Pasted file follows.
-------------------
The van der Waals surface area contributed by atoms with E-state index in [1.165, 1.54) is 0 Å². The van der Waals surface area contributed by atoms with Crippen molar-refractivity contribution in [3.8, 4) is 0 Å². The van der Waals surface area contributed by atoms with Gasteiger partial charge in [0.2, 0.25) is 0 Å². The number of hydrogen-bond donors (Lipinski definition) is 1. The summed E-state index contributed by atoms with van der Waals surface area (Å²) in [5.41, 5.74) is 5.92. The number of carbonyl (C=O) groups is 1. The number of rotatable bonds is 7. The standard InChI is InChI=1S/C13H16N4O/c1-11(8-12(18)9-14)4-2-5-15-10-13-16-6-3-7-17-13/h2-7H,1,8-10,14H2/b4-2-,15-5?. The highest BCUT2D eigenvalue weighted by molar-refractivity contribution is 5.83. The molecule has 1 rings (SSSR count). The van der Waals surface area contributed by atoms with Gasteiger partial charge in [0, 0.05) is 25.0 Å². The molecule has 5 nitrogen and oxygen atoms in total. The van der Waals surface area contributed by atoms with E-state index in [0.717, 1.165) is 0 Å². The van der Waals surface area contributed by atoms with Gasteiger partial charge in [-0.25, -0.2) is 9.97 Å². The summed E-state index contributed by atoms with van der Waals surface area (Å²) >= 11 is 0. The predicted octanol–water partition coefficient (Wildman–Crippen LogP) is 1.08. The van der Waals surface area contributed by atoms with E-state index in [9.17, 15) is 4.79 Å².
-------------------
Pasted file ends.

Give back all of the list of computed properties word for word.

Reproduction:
The van der Waals surface area contributed by atoms with E-state index in [1.165, 1.54) is 0 Å². The van der Waals surface area contributed by atoms with Crippen molar-refractivity contribution in [3.8, 4) is 0 Å². The van der Waals surface area contributed by atoms with Gasteiger partial charge in [0.2, 0.25) is 0 Å². The number of hydrogen-bond donors (Lipinski definition) is 1. The summed E-state index contributed by atoms with van der Waals surface area (Å²) in [5.41, 5.74) is 5.92. The number of carbonyl (C=O) groups is 1. The number of rotatable bonds is 7. The standard InChI is InChI=1S/C13H16N4O/c1-11(8-12(18)9-14)4-2-5-15-10-13-16-6-3-7-17-13/h2-7H,1,8-10,14H2/b4-2-,15-5?. The highest BCUT2D eigenvalue weighted by molar-refractivity contribution is 5.83. The molecule has 1 rings (SSSR count). The van der Waals surface area contributed by atoms with Gasteiger partial charge in [0, 0.05) is 25.0 Å². The molecule has 5 nitrogen and oxygen atoms in total. The van der Waals surface area contributed by atoms with E-state index in [0.717, 1.165) is 0 Å². The van der Waals surface area contributed by atoms with Gasteiger partial charge in [-0.25, -0.2) is 9.97 Å². The summed E-state index contributed by atoms with van der Waals surface area (Å²) >= 11 is 0. The predicted octanol–water partition coefficient (Wildman–Crippen LogP) is 1.08. The van der Waals surface area contributed by atoms with E-state index in [9.17, 15) is 4.79 Å².